Seeing horrible stories on the news allows one to keep this concept at a distance, rationally recognizing that in modern times it’s extremely unlikely that you’ll have to go through losing a child. That, or you hear about this as part of someone’s tragic but distant history. Some full grown adult who tells you they lost their sibling as a child forty years ago. Learning that about an adult later in life still inspires sadness but their response is always the same: “thanks but it’s okay, it was a long time ago.” But this is someone my daughter played with, and there are countless and very recent photos of them doing all kinds of wild toddler stuff together. This is a family who only a week ago we passed at pickup from school and chatted about their upcoming road trip. This is now, and I can’t help but picture what the scenes are at their home. Yesterday. Today. Tomorrow. It’s all right now, it’s very close, and it’s 100% real.
I’ve typed and deleted many clichés in writing this, but I will put this out there for myself: no matter how important these kids are to us, how invested we are in their survival, and how vulnerable we are to any kind of harm to them, no one promised us anything. No one promised us that our family of four today won’t be three tomorrow. That was never part of the agreement. We can protect them from probable harm and teach them safe ways to move around through this world, but no one promised us immunity from freak accidents. Or disease. I may have understood this concept before, but I’d never experienced someone in my community going through it in real time. A present day example of before, during, and after. Just a week ago, I saw with my own eyes exactly what they looked like before this shattered their lives: they looked just like us.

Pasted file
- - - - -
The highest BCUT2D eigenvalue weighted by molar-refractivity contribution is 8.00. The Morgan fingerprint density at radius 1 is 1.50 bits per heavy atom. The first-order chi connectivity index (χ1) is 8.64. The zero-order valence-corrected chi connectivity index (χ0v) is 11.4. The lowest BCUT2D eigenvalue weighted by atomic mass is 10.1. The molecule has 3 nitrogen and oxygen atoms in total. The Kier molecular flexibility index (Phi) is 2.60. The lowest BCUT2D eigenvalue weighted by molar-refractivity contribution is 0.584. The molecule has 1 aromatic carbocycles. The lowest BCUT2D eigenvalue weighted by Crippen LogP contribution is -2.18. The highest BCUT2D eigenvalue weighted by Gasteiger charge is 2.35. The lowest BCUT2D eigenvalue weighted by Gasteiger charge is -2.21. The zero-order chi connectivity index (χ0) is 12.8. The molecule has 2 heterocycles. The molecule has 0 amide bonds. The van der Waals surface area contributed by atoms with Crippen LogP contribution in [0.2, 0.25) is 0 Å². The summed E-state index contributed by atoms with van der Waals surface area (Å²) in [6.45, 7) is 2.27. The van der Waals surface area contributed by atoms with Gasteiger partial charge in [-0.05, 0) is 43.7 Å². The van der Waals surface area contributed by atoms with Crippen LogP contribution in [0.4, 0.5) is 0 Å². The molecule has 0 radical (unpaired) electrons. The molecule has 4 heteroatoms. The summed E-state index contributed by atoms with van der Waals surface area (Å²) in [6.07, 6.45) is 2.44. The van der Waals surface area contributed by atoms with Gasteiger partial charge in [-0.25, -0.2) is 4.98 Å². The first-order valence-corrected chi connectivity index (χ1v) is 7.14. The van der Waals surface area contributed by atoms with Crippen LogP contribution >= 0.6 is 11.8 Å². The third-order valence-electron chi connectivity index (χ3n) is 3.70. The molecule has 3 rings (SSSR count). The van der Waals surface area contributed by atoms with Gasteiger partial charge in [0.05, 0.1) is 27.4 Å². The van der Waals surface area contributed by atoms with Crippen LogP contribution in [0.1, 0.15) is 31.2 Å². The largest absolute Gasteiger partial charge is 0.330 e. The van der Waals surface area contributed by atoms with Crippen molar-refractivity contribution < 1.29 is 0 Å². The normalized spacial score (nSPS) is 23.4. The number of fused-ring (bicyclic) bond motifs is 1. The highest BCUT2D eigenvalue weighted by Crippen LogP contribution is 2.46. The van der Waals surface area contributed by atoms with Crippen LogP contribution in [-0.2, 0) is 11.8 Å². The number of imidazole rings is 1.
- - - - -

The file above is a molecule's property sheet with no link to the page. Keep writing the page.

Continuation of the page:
I will be thoughtful and cautious in keeping my family safe, but I know I can’t prevent freak accidents. I will try and appreciate every moment but I will also plan for the future. Most importantly, I want to make sure I don’t overly sacrifice one thing for another. I want to build towards the future but right now is the juicy bits of child rearing. I have a stable, flexible job and don’t want to take on anything else that prevents me from being fully present with my family. No one promised me anything about tomorrow, so today I will be patient and joyful with my kids. With my wife. Days are not about “getting through,” just because I’m tired or have something about tomorrow on mind. Time together is not about passing quickly with distractions. The consensus from parents seems to be that this all goes by in an instant, so maybe we can slow time down just a little bit by welcoming, absorbing, and being there for every dull moment. I’ll have plenty of time later to occupy my mind with all the engaging content the world has to offer, but right now is the only time I have with these kids, who want nothing more than for me to simply “watch, papa!”
We are so very lucky to have each other today and while we have a full life to live with many emotions and lessons along the way, I am just deeply grateful for today.